Individual interfaces that define standard filters, together with individual interfaces that define auxiliary filters, can be defined within the same shared object. This combination of filter definitions is achieved by using the mapfile keywords FILTER and AUXILIARY to assign the required filtees.
A shared object that defines all of its interfaces to be filters by using the –F, or –f option, is either a standard or auxiliary filter.
A shared object can define individual interfaces to act as filters, together with defining all the interfaces of the object to act as a filters. In this case, the individual filtering defined for an interface is processed first. When a filtee for an individual interface filter can not be established, the filtee defined for all the interfaces of the filter provides a fall back if appropriate.
For example, consider the filter filter.so.1. This filter defines that all interfaces act as auxiliary filters against the filtee filtee.so.1 using the link-editor's –f option. filter.so.1 also defines the individual interface foo to be a standard filter against the filtee foo.so.1 using the mapfile keyword FILTER. filter.so.1 also defines the individual interface bar to be an auxiliary filter against the filtee bar.so.1 using the mapfile keyword AUXILIARY.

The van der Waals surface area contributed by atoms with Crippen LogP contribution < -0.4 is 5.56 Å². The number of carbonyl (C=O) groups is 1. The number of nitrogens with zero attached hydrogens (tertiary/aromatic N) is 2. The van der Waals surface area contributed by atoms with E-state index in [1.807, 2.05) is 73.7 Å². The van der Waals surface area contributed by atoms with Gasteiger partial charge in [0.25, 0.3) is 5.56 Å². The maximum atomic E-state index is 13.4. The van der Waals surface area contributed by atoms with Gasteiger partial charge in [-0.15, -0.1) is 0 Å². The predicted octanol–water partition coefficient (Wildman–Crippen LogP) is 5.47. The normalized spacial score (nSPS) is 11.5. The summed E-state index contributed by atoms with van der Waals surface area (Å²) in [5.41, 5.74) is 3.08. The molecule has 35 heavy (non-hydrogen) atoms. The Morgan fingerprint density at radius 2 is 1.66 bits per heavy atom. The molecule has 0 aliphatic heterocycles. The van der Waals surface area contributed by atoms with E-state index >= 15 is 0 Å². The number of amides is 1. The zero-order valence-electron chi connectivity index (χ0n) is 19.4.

An external reference to foo results in processing the filtee foo.so.1. If foo can not be found from foo.so.1, then no further processing of the filter is carried out. In this case, no fall back processing is performed because foo is defined to be a standard filter.
An external reference to bar results in processing the filtee bar.so.1. If bar can not be found from bar.so.1, then processing falls back to the filtee filtee.so.1. In this case, fall back processing is performed because bar is defined to be an auxiliary filter. If bar can not be found from filtee.so.1, then the definition of bar within the filter filter.so.1 is finally used to resolve the external reference.